Wednesday, February 4, 2015

"This Changes Everything "deserves major attention

Naomi Klein has earned a reputation for tilting her lance at the establishment.  She attracts a lot of sympathy for her stands, although other people think she is naive.  Mostly the average person is unconcerned about her issues.  Bad mistake as she in my opinion is pretty good at pinpointing problems we all need to be concerned about.  Inequality, climate change, pollution, too much corporate power.

In "This Changes Everything" she sees climate change as an opportunity to change the establishment as well as a serious crisis demanding a global co-operative effort.  She discovers that some conservatives are more concerned about the threat to their idea of a free market.  They want no regulations or be forced to share their profits.  Some also feel insulated from the bad effects of climate change and others feel they can adjust.

They are right to fear that forces that want to protect the environment are dangerous to the status quo.  Naomi sees that wealth (and power) will have to be redistributed to solve the problems that affect all humanity.  One concern she has is to somehow deal with campaign finance laws that allow the wealthy to promote their interests at the expense of everyone else.

The need to harmonize with natural forces is given credence with a wide variety of examples of how vested interests have abused their power to maximize their wealth.  Technology in extracting energy and other natural resources may seem innovative, but to Naomi they seem like desperation from fossil fuel addicts.

Trade agreements work against local buying which is one strategy to reduce environmental stress. They represent the needs and wants or corporate interests at the expense of ordinary citizens.  Infinite growth is seen as the core of the free market.   Trade agreements often restrict renewable energy efforts in various ways

The Green movement has been infiltrated by fossil fuel interests.   She gives examples of Richard Branson, Warren Buffet, Bill Gates, and T Boone Pickens who have all used environmental rhetoric, but have according to Naomi perverted the claims.  They are interested in looking for replacements, but not in root causes.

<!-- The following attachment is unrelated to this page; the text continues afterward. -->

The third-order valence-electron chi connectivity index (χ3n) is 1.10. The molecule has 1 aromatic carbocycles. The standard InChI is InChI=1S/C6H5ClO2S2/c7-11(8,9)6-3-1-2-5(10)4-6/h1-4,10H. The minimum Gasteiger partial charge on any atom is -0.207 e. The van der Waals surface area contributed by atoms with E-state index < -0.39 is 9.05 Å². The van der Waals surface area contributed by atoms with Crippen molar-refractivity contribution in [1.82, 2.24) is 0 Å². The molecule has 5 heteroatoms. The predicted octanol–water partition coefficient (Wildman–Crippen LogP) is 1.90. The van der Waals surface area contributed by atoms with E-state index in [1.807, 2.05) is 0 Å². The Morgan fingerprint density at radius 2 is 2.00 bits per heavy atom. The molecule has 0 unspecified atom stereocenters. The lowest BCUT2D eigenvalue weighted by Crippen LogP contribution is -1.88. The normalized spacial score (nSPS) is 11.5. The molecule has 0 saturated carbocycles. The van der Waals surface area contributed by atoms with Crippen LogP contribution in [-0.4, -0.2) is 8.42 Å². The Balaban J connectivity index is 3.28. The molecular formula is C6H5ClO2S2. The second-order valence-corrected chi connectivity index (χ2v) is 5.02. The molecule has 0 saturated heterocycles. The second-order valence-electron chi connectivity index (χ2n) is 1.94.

Geo engineering is favored by many who do not want to change their life style.  Some have used volcanic activity as proof how we can cool down the earth, however Naomi points out they overlook the bad effects of the same volcanic activity.  Other schemes share a great risk of the unknown repercussions.

Time is changing.  Many of the older generation feel buying green and changing a few habits are all they can do.  Young people are more activist and do not rely on buying eco friendly products or donating to green causes as they get right out and protest specific projects.  They are being joined by others who are finding that as extraction and transportation projects spread they impinge on their life style and more importantly their health.

Indigenous groups, most of whom are a lot more attuned to nature have had their legal rights recognized.  White middle class environmentalists are realizing that combating entrenched corporations requires not just money, but legalities.  Aboriginal people are often trapped in their poverty and feel inadequate to use their full legal rights to protect their land.  Alliances are developing, but there are counter pressures.

"The Shock Doctrine" an earlier book which I bought tells how political ideologues impose their ideas on the masses when a catastrophe occurs.  Naomi is suggesting these opportunities can also allow changes from the grass roots up instead of the top down.   Social movements have been more successful in human rights than addressing economic issues, but there is hope (in need of organizing).  Slavery was abolished in Britain, but one of the prices was reparations to the slave owners.

During the writing of this book Naomi made a concentrated effort to become pregnant and finally succeeded to her goal of motherhood.  Along the way her awareness sharpened with regard to fertility.  Species do not necessarily become extinct because of killing, but often because of issues of fertility.  Researching the Gulf Oil Spill she realized the greatest damage was not to mature animals, but those at the embryonic stage.  Her research uncovered many connections between chemical pollution and infertility, birth defects and miscarriages.

The problem will not be solved by those at the top who have vested interests in the status quo, but can only be the result of resistance from the bottom.  Those whose wealth depends upon not finding a solution will have to be dealt with and they will not co-operate unless under great pressure.  A lot of angles are covered in "This Changes Everything" and it also attempts to explain the counter arguments which in all fairness are losing their credibility.  This book sums up the most serious concerns of our time very well--everyone should read it.

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